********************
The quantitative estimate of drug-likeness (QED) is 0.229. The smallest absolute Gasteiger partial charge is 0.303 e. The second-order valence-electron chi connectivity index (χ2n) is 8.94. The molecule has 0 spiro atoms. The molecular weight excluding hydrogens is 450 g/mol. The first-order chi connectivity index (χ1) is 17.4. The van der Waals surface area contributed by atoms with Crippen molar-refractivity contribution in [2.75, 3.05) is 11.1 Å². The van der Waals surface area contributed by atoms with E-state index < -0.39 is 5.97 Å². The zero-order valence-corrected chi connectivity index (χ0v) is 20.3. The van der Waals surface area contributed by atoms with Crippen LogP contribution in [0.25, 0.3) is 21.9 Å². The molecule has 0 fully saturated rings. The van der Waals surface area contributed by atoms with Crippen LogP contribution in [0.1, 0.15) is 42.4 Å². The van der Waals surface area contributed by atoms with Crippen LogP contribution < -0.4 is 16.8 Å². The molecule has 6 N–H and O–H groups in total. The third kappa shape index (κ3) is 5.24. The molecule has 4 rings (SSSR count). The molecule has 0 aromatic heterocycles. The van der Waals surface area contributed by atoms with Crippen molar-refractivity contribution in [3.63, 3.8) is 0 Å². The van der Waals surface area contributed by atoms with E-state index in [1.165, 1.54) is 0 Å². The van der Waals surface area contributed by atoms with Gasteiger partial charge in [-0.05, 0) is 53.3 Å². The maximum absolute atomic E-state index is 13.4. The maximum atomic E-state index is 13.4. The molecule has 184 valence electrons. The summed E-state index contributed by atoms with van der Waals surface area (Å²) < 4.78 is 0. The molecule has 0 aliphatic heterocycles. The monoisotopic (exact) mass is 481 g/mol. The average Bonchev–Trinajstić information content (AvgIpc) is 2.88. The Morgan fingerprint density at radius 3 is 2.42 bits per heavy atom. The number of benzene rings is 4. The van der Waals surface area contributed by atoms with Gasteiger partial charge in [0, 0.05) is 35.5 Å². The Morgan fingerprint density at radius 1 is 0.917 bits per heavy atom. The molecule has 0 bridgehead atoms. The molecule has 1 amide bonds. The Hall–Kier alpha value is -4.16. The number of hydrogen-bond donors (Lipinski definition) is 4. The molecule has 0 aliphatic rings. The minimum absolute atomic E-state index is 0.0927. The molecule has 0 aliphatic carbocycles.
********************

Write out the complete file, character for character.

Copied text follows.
The quantitative estimate of drug-likeness (QED) is 0.229. The smallest absolute Gasteiger partial charge is 0.303 e. The second-order valence-electron chi connectivity index (χ2n) is 8.94. The molecule has 0 spiro atoms. The molecular weight excluding hydrogens is 450 g/mol. The first-order chi connectivity index (χ1) is 17.4. The van der Waals surface area contributed by atoms with Crippen molar-refractivity contribution in [2.75, 3.05) is 11.1 Å². The van der Waals surface area contributed by atoms with E-state index < -0.39 is 5.97 Å². The zero-order valence-corrected chi connectivity index (χ0v) is 20.3. The van der Waals surface area contributed by atoms with Crippen LogP contribution in [0.25, 0.3) is 21.9 Å². The molecule has 0 fully saturated rings. The van der Waals surface area contributed by atoms with Crippen LogP contribution in [0.1, 0.15) is 42.4 Å². The van der Waals surface area contributed by atoms with Crippen LogP contribution < -0.4 is 16.8 Å². The molecule has 6 N–H and O–H groups in total. The third kappa shape index (κ3) is 5.24. The molecule has 4 rings (SSSR count). The molecule has 0 aromatic heterocycles. The van der Waals surface area contributed by atoms with Crippen molar-refractivity contribution in [3.63, 3.8) is 0 Å². The van der Waals surface area contributed by atoms with E-state index in [1.165, 1.54) is 0 Å². The van der Waals surface area contributed by atoms with Gasteiger partial charge in [-0.05, 0) is 53.3 Å². The maximum absolute atomic E-state index is 13.4. The maximum atomic E-state index is 13.4. The molecule has 184 valence electrons. The summed E-state index contributed by atoms with van der Waals surface area (Å²) < 4.78 is 0. The molecule has 0 aliphatic heterocycles. The monoisotopic (exact) mass is 481 g/mol. The average Bonchev–Trinajstić information content (AvgIpc) is 2.88. The Morgan fingerprint density at radius 3 is 2.42 bits per heavy atom. The number of benzene rings is 4. The van der Waals surface area contributed by atoms with Gasteiger partial charge in [0, 0.05) is 35.5 Å². The Morgan fingerprint density at radius 1 is 0.917 bits per heavy atom. The molecule has 0 bridgehead atoms. The molecule has 1 amide bonds. The Hall–Kier alpha value is -4.16. The number of hydrogen-bond donors (Lipinski definition) is 4. The molecule has 0 aliphatic rings. The minimum absolute atomic E-state index is 0.0927. The molecule has 0 aliphatic carbocycles.